The Vikings Don’t “Ignore” the Offensive Line

MINNEAPOLIS, MN – SEPTEMBER 08: Minnesota Vikings Offensive Tackle Brian O’Neill (75) takes the field during a game between the Atlanta Falcons and Minnesota Vikings on September 8, 2019 at U.S. Bank Stadium in Minneapolis, MN.(Photo by Nick Wosika/Icon Sportswire via Getty Images)

The Minnesota Vikings have funneled ample draft capital into their offensive line as of late. There was a long period after the selection of Matt Kalil that the Vikings attempted to skimp with later-round draft choices while shoring up the offensive trenches via free agency with names like Mike Remmers and Riley Reiff.

Recently, however, general manager Rick Spielman has used high-round draft capital to rebuild the offensive line. Even so, a narrative exists that the Vikings notoriously ignore the offensive line. Pertaining to the last three years, this talking point is categorically false.

A brief glimpse at Minnesota’s depth chart showcases names like Brian O’Neill, Garrett Bradbury, and Ezra Cleveland. Those players are not menial prospects scooped from the draft’s later rounds. It is fair game to criticize some of those players’ performances, but to assert that “Spielman ignores the offensive line” is rooted in no basis of fact.

In 2020, the Vikings offensive guard play was laughable. Perhaps that is why onlookers of the team pivot to the fallacious narrative about ignoring the offensive line – call it frustration.

What’s more, Minnesota may even draft another offensive lineman in the 2021 NFL Draft. Mock drafts aplenty theorize Alijah Vera-Tucker from USC joining the franchise in April.

So, let’s stop proclaiming that the organization disregards the offensive line. They used to do it – from about 2013 to 2016. They do not anymore.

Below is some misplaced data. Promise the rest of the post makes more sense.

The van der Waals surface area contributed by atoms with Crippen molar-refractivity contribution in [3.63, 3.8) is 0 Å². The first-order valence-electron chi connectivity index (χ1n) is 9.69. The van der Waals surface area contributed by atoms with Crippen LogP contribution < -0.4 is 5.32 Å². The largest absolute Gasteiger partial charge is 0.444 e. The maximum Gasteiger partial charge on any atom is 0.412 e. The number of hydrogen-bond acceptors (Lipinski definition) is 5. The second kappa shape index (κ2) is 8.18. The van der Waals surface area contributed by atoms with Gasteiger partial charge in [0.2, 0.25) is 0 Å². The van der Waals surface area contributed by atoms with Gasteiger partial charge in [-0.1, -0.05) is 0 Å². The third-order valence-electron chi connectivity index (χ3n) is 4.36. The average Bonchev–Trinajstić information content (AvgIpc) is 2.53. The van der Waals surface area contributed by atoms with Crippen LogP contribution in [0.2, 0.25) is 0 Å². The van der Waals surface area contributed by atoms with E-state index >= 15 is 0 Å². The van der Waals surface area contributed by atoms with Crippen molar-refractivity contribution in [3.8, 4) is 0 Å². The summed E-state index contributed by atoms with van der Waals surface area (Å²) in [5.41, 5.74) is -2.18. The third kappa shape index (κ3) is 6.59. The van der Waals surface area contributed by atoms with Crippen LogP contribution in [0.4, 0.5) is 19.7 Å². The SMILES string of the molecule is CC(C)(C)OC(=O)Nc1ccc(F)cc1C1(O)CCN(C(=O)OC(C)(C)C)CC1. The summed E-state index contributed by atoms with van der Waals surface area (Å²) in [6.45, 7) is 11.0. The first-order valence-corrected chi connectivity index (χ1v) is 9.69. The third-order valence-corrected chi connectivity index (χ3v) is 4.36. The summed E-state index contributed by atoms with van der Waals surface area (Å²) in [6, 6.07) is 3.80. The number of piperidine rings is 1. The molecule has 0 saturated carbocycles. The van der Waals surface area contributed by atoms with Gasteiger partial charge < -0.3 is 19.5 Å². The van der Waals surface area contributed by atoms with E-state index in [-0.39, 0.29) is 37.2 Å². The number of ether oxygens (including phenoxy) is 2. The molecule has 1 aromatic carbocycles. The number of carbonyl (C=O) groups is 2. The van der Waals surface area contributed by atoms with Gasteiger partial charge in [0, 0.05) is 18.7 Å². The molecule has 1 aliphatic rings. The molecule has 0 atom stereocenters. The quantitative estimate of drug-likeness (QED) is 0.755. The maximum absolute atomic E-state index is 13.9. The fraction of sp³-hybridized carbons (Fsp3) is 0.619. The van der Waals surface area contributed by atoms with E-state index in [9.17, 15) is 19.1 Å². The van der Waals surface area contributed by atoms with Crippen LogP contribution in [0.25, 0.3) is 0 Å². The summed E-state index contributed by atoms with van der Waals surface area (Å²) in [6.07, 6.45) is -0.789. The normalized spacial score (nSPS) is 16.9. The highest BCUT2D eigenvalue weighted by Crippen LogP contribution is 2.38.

O-Lineman Picked Each Season since 2018

Since 2018, the Vikings have selected Brian O’Neill, Garrett Bradbury, and Ezra Cleveland with 2nd-Round draft picks or higher. That’s three drafts.

Minnesota is the only NFL franchise to spend 2nd-Round-or-higher draft capital on an offensive line in each of the last three seasons. Period. No other general manager has done that.

With this fact in mind, the narrative should be diametric. Instead of seeing “the Vikings ignore the offensive trenches,” readers of Vikings-themed material must understand that “the Vikings, as of late, draft more offensive linemen than anybody else.”

Now – the merits of these choices can be reasonably debated. The Vikings have flanked Garrett Bradbury with unusually bad guards, so his full blossom has been thwarted. To nurture the offensive linemen that Spielman has drafted in the last three years, the team should probably invest in guards that are at-least decent.

The Nucleus

An offseason development is nearing vis-a-vis the future of Riley Reiff. If he is retained, the Vikings only need one guard to present a decent offensive line for Week 1 of 2021. Should Reiff receive walking papers, well, Spielman needs two guards. Free agency – which kicks off in mere days – will give onlookers clues as to the team’s plan at guard.

Reiff or no Reiff, the Vikings have a three-headed young nucleus on the offensive line: O’Neill, Bradbury, and Cleveland. Generally speaking, that should be “enough” players selected with high draft capital to outfit the rest of the line with free agents. That’s how other teams do it. Then again, other NFL franchises can normally find offensive linemen later in the draft. But the Vikings are not good at that – see: Willie Beavers and T.J. Clemmings.

Minnesota is one or two good guards away – via free agency or draft – from seeing how good the O’Neill-Bradbury-Cleveland nucleus can be.

And poor Bradbury – the players to his left and right struggled mightily last season. Imagine eating a sandwich with moldy bread. You wouldn’t really care how the meat tasted and would probably decry the sandwich contents. Bradbury, for now, is not given a fair shake.

Pass Protection Still Not Very Good

To reiterate: even with the Vikings selecting offensive linemen via upper-echelon draft capital, the pass protection for quarterback Kirk Cousins stinks. The bunch run-blocks quite well for Dalvin Cook, but the pass-blocking is often embarrassing.

Accountability can reside with – you knew it was coming – the guard play. 40% of the Vikings line 2020 was subpar damn near every game. That makes the sum of all parts suffer. Minnesota does not need Top 5 NFL guards to make the thing thrive. To explore the potential of the aforementioned nucleus, the Vikings merely need guards that do not inhabit worst-in-the-league rankings. It seems like an open-minded ask of Spielman – find guards that are not horrid.